HC Deb 23 June 1948 vol 452 cc1342-3
33. Mr. Walter Fletcher

asked the Parliamentary Secretary to the Admiralty whether in examining applications for transfers from continuous service engagements to special service engagements, he will give consideration not only to compassionate cases but to cases where it can be shown that the applicant, through no fault of his own, genuinely believed that he would be able to purchase his discharge at the end of hostilities.

The Parliamentary and Financial Secretary to the Admiralty (Mr. John Dugdale)

As I informed the House in reply to the hon. and gallant Member for Portsmouth, North (Major Bruce) on 17th March last, the scheme which allowed men who entered the Royal Navy on continuous service engagements early in the war to transfer to special service engagements is now closed. This scheme was limited to those cases in which there were compassionate circumstances because any extension beyond that would have resulted in too great a loss of men serving on regular engagements. When the regular strength of the Royal Navy allows discharges by purchase, or otherwise, on a less restricted basis than at present, applications from those men to whom the hon. Member refers will be given sympathetic consideration.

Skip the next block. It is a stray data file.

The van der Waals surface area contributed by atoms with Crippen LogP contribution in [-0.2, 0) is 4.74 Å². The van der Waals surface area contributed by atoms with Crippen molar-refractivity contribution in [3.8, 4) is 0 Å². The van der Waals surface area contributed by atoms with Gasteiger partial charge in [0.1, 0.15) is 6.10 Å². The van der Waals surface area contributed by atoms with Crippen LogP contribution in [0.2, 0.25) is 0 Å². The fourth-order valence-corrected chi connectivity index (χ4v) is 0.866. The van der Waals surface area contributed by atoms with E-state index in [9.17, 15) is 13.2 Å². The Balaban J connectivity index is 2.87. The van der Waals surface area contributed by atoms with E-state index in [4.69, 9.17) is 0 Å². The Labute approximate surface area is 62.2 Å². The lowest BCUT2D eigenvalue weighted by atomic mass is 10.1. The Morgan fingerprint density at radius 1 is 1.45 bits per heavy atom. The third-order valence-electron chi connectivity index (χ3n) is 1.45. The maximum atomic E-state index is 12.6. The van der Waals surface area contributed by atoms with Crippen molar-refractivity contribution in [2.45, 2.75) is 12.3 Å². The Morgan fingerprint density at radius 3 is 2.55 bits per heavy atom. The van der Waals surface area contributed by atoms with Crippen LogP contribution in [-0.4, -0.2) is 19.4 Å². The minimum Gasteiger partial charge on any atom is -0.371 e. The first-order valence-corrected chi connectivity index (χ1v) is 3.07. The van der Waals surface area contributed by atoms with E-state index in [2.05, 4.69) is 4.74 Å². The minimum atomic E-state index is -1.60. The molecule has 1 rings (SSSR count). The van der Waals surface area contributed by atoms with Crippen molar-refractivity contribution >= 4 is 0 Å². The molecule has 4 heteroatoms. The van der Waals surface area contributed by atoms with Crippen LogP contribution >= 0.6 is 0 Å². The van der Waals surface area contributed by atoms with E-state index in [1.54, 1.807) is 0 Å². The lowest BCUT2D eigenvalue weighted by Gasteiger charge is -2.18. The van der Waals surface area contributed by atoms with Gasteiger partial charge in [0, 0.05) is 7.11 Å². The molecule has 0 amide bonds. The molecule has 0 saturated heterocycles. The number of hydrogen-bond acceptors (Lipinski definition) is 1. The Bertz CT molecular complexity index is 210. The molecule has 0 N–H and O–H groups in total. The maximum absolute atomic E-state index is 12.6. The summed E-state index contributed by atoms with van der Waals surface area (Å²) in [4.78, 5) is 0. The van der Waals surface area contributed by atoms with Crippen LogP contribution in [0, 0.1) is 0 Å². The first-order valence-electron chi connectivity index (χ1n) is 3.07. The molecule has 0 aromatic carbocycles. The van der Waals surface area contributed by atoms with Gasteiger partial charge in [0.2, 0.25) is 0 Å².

Mr. Fletcher

May I ask, first, that not only sympathetic consideration, but priority over others, will be given; secondly, does not the Minister think that the very real sense of injustice and grievance of these men, who enlisted at the beginning of the war and were given a definite undertaking which has not now been carried out, should be redressed?

Mr. Dugdale

No, Sir. I cannot guarantee to give definite priority, although I will give sympathetic consideration. Secondly, I cannot agree that there should be a real sense of injustice. I would remind hon. Members that, as a result of the scheme to which I have referred, there have been 667 applications; 569 have been approved and the men have been released.

Commander Noble

Can the Parliamentary Secretary say whether special consideration was given to those who entered the Royal Navy as boys at the beginning of the war, when there was no other method of entry?

Mr. Dugdale

That is another problem, which shows how complicated is the whole matter.

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